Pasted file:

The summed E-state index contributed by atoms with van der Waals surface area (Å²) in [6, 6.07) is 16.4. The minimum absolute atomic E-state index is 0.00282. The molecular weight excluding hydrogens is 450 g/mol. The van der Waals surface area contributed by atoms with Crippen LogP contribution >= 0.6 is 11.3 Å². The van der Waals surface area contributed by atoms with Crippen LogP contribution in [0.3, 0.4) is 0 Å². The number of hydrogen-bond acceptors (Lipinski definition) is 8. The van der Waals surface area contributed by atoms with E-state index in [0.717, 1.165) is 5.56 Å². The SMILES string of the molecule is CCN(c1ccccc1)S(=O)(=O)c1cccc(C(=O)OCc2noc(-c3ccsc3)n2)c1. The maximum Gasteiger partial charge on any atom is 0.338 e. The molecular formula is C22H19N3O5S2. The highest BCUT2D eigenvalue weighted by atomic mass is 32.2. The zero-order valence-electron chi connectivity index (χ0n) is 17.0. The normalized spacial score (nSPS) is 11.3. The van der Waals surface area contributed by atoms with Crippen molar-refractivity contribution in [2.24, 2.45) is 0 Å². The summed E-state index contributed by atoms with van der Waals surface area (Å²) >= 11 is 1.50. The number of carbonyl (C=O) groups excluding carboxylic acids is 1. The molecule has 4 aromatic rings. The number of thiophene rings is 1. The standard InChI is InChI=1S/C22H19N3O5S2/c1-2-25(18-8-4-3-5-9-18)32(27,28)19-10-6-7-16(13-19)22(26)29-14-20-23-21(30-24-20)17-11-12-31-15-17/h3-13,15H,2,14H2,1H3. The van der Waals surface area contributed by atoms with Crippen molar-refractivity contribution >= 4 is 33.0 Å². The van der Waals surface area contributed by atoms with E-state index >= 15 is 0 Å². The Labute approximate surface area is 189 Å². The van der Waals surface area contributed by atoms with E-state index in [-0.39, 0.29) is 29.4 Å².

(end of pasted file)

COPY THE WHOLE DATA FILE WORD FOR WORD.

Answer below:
The summed E-state index contributed by atoms with van der Waals surface area (Å²) in [6, 6.07) is 16.4. The minimum absolute atomic E-state index is 0.00282. The molecular weight excluding hydrogens is 450 g/mol. The van der Waals surface area contributed by atoms with Crippen LogP contribution >= 0.6 is 11.3 Å². The van der Waals surface area contributed by atoms with Crippen LogP contribution in [0.3, 0.4) is 0 Å². The number of hydrogen-bond acceptors (Lipinski definition) is 8. The van der Waals surface area contributed by atoms with E-state index in [0.717, 1.165) is 5.56 Å². The SMILES string of the molecule is CCN(c1ccccc1)S(=O)(=O)c1cccc(C(=O)OCc2noc(-c3ccsc3)n2)c1. The maximum Gasteiger partial charge on any atom is 0.338 e. The molecular formula is C22H19N3O5S2. The highest BCUT2D eigenvalue weighted by atomic mass is 32.2. The zero-order valence-electron chi connectivity index (χ0n) is 17.0. The normalized spacial score (nSPS) is 11.3. The van der Waals surface area contributed by atoms with Crippen molar-refractivity contribution in [2.24, 2.45) is 0 Å². The summed E-state index contributed by atoms with van der Waals surface area (Å²) >= 11 is 1.50. The number of carbonyl (C=O) groups excluding carboxylic acids is 1. The molecule has 4 aromatic rings. The number of thiophene rings is 1. The standard InChI is InChI=1S/C22H19N3O5S2/c1-2-25(18-8-4-3-5-9-18)32(27,28)19-10-6-7-16(13-19)22(26)29-14-20-23-21(30-24-20)17-11-12-31-15-17/h3-13,15H,2,14H2,1H3. The van der Waals surface area contributed by atoms with Crippen molar-refractivity contribution >= 4 is 33.0 Å². The van der Waals surface area contributed by atoms with E-state index >= 15 is 0 Å². The Labute approximate surface area is 189 Å². The van der Waals surface area contributed by atoms with E-state index in [-0.39, 0.29) is 29.4 Å².